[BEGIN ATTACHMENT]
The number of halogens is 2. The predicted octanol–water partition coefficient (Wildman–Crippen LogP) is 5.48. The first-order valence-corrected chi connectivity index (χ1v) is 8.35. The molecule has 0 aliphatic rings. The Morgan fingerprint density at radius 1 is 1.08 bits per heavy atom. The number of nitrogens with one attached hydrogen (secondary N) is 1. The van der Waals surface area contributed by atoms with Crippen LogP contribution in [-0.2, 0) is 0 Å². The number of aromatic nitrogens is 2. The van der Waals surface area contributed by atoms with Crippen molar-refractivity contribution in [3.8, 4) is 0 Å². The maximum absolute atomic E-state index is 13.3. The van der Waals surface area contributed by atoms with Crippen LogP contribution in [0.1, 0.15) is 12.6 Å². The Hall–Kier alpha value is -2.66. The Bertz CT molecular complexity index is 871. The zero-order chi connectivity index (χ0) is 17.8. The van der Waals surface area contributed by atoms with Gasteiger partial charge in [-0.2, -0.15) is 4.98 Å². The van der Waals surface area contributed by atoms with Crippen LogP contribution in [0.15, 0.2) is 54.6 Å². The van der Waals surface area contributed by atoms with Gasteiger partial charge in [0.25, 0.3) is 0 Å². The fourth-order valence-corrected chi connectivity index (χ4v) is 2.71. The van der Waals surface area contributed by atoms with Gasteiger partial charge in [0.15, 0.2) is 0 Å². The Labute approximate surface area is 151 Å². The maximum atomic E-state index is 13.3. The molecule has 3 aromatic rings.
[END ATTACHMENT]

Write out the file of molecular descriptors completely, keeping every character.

The number of halogens is 2. The predicted octanol–water partition coefficient (Wildman–Crippen LogP) is 5.48. The first-order valence-corrected chi connectivity index (χ1v) is 8.35. The molecule has 0 aliphatic rings. The Morgan fingerprint density at radius 1 is 1.08 bits per heavy atom. The number of nitrogens with one attached hydrogen (secondary N) is 1. The van der Waals surface area contributed by atoms with Crippen LogP contribution in [-0.2, 0) is 0 Å². The number of aromatic nitrogens is 2. The van der Waals surface area contributed by atoms with Crippen molar-refractivity contribution in [3.8, 4) is 0 Å². The maximum absolute atomic E-state index is 13.3. The van der Waals surface area contributed by atoms with Crippen LogP contribution in [0.1, 0.15) is 12.6 Å². The Hall–Kier alpha value is -2.66. The Bertz CT molecular complexity index is 871. The zero-order chi connectivity index (χ0) is 17.8. The van der Waals surface area contributed by atoms with Gasteiger partial charge in [-0.2, -0.15) is 4.98 Å². The van der Waals surface area contributed by atoms with Crippen LogP contribution in [0.15, 0.2) is 54.6 Å². The van der Waals surface area contributed by atoms with Gasteiger partial charge in [0.25, 0.3) is 0 Å². The fourth-order valence-corrected chi connectivity index (χ4v) is 2.71. The van der Waals surface area contributed by atoms with Gasteiger partial charge in [0.15, 0.2) is 0 Å². The Labute approximate surface area is 151 Å². The maximum atomic E-state index is 13.3. The molecule has 3 aromatic rings.